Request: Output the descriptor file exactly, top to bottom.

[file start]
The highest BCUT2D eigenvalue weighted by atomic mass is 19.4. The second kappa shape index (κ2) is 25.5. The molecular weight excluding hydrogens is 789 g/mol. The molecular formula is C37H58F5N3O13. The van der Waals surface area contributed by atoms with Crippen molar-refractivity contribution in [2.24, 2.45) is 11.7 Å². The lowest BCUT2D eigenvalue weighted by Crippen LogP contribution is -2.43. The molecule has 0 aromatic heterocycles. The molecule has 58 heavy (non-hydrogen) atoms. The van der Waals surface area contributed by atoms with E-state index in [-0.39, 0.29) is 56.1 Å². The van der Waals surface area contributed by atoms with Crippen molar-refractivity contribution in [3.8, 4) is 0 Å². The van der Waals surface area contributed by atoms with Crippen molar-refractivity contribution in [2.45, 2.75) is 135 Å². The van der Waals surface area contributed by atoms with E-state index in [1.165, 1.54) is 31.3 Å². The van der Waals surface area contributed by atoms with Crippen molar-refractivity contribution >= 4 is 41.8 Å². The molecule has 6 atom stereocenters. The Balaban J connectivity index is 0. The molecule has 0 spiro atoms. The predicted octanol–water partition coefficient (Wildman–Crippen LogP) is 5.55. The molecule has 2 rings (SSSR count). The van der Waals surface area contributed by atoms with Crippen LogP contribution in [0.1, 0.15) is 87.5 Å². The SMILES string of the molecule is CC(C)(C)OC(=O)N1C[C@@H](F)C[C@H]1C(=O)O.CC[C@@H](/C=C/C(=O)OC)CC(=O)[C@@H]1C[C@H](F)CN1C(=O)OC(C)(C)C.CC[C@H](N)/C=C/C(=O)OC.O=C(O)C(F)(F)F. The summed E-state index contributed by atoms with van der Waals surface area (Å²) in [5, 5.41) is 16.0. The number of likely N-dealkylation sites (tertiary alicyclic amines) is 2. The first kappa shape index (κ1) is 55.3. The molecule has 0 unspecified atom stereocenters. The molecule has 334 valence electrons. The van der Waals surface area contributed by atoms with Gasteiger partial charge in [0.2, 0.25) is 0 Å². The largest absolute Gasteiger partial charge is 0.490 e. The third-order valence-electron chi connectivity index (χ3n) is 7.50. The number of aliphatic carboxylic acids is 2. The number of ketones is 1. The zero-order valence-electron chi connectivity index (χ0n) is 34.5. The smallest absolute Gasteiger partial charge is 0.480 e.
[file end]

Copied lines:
The highest BCUT2D eigenvalue weighted by atomic mass is 19.4. The second kappa shape index (κ2) is 25.5. The molecular weight excluding hydrogens is 789 g/mol. The molecular formula is C37H58F5N3O13. The van der Waals surface area contributed by atoms with Crippen molar-refractivity contribution in [2.24, 2.45) is 11.7 Å². The lowest BCUT2D eigenvalue weighted by Crippen LogP contribution is -2.43. The molecule has 0 aromatic heterocycles. The molecule has 58 heavy (non-hydrogen) atoms. The van der Waals surface area contributed by atoms with E-state index in [-0.39, 0.29) is 56.1 Å². The van der Waals surface area contributed by atoms with Crippen molar-refractivity contribution in [3.8, 4) is 0 Å². The van der Waals surface area contributed by atoms with Crippen molar-refractivity contribution in [2.45, 2.75) is 135 Å². The van der Waals surface area contributed by atoms with E-state index in [1.165, 1.54) is 31.3 Å². The van der Waals surface area contributed by atoms with Crippen molar-refractivity contribution >= 4 is 41.8 Å². The molecule has 6 atom stereocenters. The Balaban J connectivity index is 0. The molecule has 0 spiro atoms. The predicted octanol–water partition coefficient (Wildman–Crippen LogP) is 5.55. The molecule has 2 rings (SSSR count). The van der Waals surface area contributed by atoms with Crippen LogP contribution in [0.1, 0.15) is 87.5 Å². The SMILES string of the molecule is CC(C)(C)OC(=O)N1C[C@@H](F)C[C@H]1C(=O)O.CC[C@@H](/C=C/C(=O)OC)CC(=O)[C@@H]1C[C@H](F)CN1C(=O)OC(C)(C)C.CC[C@H](N)/C=C/C(=O)OC.O=C(O)C(F)(F)F. The summed E-state index contributed by atoms with van der Waals surface area (Å²) in [5, 5.41) is 16.0. The number of likely N-dealkylation sites (tertiary alicyclic amines) is 2. The first kappa shape index (κ1) is 55.3. The molecule has 0 unspecified atom stereocenters. The molecule has 334 valence electrons. The van der Waals surface area contributed by atoms with Gasteiger partial charge in [0.2, 0.25) is 0 Å². The largest absolute Gasteiger partial charge is 0.490 e. The third-order valence-electron chi connectivity index (χ3n) is 7.50. The number of aliphatic carboxylic acids is 2. The number of ketones is 1. The zero-order valence-electron chi connectivity index (χ0n) is 34.5. The smallest absolute Gasteiger partial charge is 0.480 e.